Laura Bly
Cruise Critic Contributor
4.0 / 5.0
Cruise Critic Editor Rating: Dining

While much of the ship's food is purchased in Hanoi, the Angkor Pandaw's Vietnamese chef supplements his menus (an imaginative mix of Western and Asian fare) with fresh vegetables and fruits added at stops along the way.

All meals are served at the stern of the upper deck in the ship's dining room, which is air-conditioned and enclosed by panoramic windows that can slide open if desired. Open-seating teak tables, set for four or six, flank a central buffet area and feature window views. (During breakfast and lunch, they're topped with attractive bamboo placemats; in the evenings they're enhanced with white tablecloths, multicolor silk runners and votives with real candles -- a rarity on traditional cruise ships.)

Early risers' coffee, tea and pastries are available daily in the bar/reception area from 6 to 7 a.m. Though meal times can vary based on excursion schedules, breakfast is generally served from 7 to 9 a.m., lunch from noon to 2 p.m. and dinner from 7 to 8:30 p.m. In lieu of a broadcast call for lunch and dinner, passengers are summoned by a smiling staff member who ambles about with a melodious gong.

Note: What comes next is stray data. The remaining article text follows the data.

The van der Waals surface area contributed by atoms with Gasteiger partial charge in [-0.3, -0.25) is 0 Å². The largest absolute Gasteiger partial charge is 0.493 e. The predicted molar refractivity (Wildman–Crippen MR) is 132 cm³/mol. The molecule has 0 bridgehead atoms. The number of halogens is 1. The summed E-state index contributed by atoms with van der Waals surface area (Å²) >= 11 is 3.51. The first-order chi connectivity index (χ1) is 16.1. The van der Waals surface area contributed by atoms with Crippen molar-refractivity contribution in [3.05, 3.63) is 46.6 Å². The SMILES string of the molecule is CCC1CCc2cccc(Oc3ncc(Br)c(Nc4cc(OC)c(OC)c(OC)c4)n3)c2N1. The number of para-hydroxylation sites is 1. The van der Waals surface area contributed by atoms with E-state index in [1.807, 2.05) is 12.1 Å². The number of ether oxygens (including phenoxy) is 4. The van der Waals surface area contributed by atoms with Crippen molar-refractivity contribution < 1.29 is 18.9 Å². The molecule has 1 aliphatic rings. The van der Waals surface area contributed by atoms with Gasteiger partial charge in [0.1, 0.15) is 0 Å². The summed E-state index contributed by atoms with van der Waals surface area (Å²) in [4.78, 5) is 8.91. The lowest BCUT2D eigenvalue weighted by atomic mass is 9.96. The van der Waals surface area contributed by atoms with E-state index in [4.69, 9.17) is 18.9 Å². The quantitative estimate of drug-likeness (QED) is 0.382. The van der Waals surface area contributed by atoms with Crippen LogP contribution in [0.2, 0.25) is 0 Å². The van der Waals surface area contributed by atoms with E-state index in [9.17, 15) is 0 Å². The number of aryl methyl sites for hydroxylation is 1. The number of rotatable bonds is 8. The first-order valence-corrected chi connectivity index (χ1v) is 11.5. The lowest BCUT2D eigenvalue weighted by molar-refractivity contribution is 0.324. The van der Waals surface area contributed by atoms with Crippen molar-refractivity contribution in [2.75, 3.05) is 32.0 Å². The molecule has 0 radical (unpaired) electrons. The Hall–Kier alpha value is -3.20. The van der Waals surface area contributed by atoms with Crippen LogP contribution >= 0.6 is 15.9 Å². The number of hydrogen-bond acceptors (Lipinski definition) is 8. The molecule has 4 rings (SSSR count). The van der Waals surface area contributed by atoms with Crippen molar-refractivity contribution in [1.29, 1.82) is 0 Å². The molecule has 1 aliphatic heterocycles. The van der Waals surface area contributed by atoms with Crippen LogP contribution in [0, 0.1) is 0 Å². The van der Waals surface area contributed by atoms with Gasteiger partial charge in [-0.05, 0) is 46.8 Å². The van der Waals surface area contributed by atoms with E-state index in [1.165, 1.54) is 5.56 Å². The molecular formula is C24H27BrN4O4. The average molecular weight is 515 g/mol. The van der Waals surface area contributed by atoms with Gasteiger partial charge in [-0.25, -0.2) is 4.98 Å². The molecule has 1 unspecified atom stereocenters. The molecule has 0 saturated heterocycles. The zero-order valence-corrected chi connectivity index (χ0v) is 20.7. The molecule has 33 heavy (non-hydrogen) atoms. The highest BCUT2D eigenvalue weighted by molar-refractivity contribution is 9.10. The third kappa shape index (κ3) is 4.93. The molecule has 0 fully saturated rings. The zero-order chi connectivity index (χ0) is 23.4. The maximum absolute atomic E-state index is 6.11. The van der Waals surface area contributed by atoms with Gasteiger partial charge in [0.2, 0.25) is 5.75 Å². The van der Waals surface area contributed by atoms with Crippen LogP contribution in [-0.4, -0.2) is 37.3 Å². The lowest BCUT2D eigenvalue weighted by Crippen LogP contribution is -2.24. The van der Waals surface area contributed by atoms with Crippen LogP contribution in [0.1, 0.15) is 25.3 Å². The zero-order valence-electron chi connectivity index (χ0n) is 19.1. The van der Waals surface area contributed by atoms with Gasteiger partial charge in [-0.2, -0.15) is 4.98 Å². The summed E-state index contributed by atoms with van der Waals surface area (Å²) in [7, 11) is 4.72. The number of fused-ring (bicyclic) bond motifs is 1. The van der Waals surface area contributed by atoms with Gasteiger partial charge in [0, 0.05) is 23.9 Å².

In addition to a breakfast buffet with yogurt, cereals, cheeses, smoked salmon and cold cuts, and fresh fruits (including such local favorites as passion fruit and dragon fruit), made-to-order options range from hot oatmeal with baked buttered apple to eggs any style. A separate cooking station offers an Asian dish that varies daily.

At lunch, a buffet of cold Western and Asian salads is supplemented with a daily hot soup (from potato and bacon to Vietnamese green squash), a choice between three a la carte main dishes served at the table and a single dessert plus fruit.

Dinners, meanwhile, feature an appetizer, soup, dessert and either a choice of three a la carte mains or a shared "family set." These dishes include fish and meat options, from New Zealand lamb cutlets to sauteed tiger prawns with coriander and oyster sauce.

Healthy alternatives (such as egg white omelettes) are available, and the vegetarian on our cruise was pleased with her made-to-order menu additions.

There's no room service, but roasted peanuts, cookies and dried fruit chips are always available in the bar/reception area.

Juices, bottled water, soft drinks and mixers, local beer and local spirits (gin, vodka, whiskey and rum) are all included in the cruise fare. Passengers can prebook a package of unlimited house wine at lunch and dinner for $155 per person, with a choice of two whites (Chilean sauvignon blanc or Argentinian chardonnay/Torrontes) and three reds (Chilean cabernet sauvignon, Argentinian malbec or Australian Shiraz). Premium wines are also available, with bottles priced from $17.46 for a French rose to $105.10 for Taittinger Brut Reserve. A "cocktail of the day" is offered gratis from 6 to 7 p.m., and other cocktails cost $7.50.

Angkor Pandaw Information

Angkor Pandaw Ship Stats

  • Crew: 18 - 22
  • Launched: 2012
  • Decks: 2
  • Passengers: 32
  • Registry: Vietnam

Find an Angkor Pandaw Cruise

Easily compare prices from multiple sites with one click
Compare and book excursions for your next cruise